The focus of conversion was the afterlife: one sought salvation so that one could “go to heaven” after death, and the assumption was that “salvation” would lead to disengagement from the world. Once converted, the central focus of one’s life would be church or religious activities, particularly those that helped others come to this understanding of salvation that assured them of “eternal life” after death. Life in the world was thought to hold minimal significance. What counted was the afterlife. And if one had “received Christ,” one could be confident of one’s eternity with God. Conversion was isolated from the experience of the church. Indeed, it was generally assumed that a person would come to faith outside of the church and then be encouraged, after conversion, to join a church community.

To read the rest

Thank you Jerry Park!

A New Age for the Catholic Church in Cuba? From Survival to Planting Seeds

Part 3 in a series. Click here for my podcast interview on Pope Benedict XVI’s visit to Cuba, hosted by Research on Religion.

In recent two posts, I wrote about Pope Benedict XVI’s visit to Cuba in March 2012. Now that a few weeks have passed, I reflected on the question: does this visit represent a new opening for the Catholic Church in Cuba?

Before answering that question, I will briefly summarize the history of the Catholic Church since the Cuban Revolution. The first 20 years after the Cuban Revolution of 1959 can be described as time of survival for the Catholic Church. With many of its clergy and religious expelled from Cuba,, the remainder harassed or sent to forced labor camps for “rehabilitation” into the new, communist society.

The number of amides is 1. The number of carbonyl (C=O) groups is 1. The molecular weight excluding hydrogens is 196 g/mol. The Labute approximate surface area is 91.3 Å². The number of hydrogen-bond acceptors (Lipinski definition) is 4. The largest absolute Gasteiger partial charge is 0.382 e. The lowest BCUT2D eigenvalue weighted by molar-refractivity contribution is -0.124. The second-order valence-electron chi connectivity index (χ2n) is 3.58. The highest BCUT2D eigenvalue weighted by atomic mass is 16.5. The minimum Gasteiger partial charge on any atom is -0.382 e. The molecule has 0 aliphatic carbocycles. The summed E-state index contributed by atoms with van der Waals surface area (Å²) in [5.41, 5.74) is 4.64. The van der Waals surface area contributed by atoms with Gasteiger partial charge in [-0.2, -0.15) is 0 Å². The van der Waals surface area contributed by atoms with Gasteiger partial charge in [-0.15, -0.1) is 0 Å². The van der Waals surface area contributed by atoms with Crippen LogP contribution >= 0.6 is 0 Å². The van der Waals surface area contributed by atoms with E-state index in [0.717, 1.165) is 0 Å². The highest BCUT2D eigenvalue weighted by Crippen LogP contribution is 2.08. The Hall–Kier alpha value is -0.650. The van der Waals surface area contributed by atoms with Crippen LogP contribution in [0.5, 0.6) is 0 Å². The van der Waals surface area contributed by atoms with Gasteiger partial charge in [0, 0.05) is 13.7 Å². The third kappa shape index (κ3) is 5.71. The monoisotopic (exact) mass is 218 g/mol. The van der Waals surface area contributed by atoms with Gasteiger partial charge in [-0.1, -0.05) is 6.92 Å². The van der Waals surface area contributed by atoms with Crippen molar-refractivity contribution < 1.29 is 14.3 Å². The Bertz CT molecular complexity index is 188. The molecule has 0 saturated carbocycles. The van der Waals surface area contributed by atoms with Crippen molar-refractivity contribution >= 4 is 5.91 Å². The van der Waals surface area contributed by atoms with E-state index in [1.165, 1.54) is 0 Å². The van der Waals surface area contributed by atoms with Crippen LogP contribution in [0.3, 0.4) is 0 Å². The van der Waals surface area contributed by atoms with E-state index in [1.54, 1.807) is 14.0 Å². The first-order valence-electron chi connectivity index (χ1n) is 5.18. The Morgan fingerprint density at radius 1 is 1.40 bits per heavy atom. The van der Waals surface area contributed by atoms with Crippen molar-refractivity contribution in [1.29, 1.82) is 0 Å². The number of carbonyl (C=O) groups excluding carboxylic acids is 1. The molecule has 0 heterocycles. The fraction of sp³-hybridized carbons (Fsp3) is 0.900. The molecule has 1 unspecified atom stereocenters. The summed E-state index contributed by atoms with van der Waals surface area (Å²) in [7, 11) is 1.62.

According to Margaret Crahan’s essay on Cuba in the book entitled Religious Freedom and the New Evangelization in Latin America (Paul Sigmund, editor), in 1960, Crahan states that there were approximately 723 priests in Cuba, by 1965 there were only 220. The number of female religious declined even more precipitously from 2225 in 1960 to 193 in 1965. Beyond the loss of its clergy and women religious, Catholic schools were all closed, the church’s buildings and property were nationalized.

That the Cuban Constitution officially made Cuba an athiest state and prohibited anyone who attended church from belonging to the Communist Party. Being barred from the party mean not being able to study or work. Given those penalties plus the decimation of church leaders and lands, religious practice in Cuba plumetted and those who did not abandon the faith went underground.

In the early 1980s, the Catholic Church in Cuban began to seek a re-birth. Following a five-year period of reflection at the parish and diocesan level, the clergy, religious and lay leaders of the church in Cuba came together in 1986 for the National Cuban Ecclesial Encounter, know by its acronym in Spanish, ENAC.

The final document of ENAC proclaimed:

“With an eye inspired by the faith, we have contemplated our past, reflected on our present, and eagerly projected ourselves into the future, leading us to discover the kind of church we want to be:

A Missionary Church: That hears the voice of her Master… who sends His church out to preach to all…confident that ‘the Spirit blows where he wills.’ We achieve this mission with a renewed and audacious way of being present among men and of undertaking pastoral work.

A Prayerful Church: Open to respond to the free and liberating action of the Spirit, whose prayer touches the profound knowledge of her poverty, of her need of God…. that has God as the only absolute one and who encounters through profound contact with the Word of the Lord the force and unity and the fire of his love.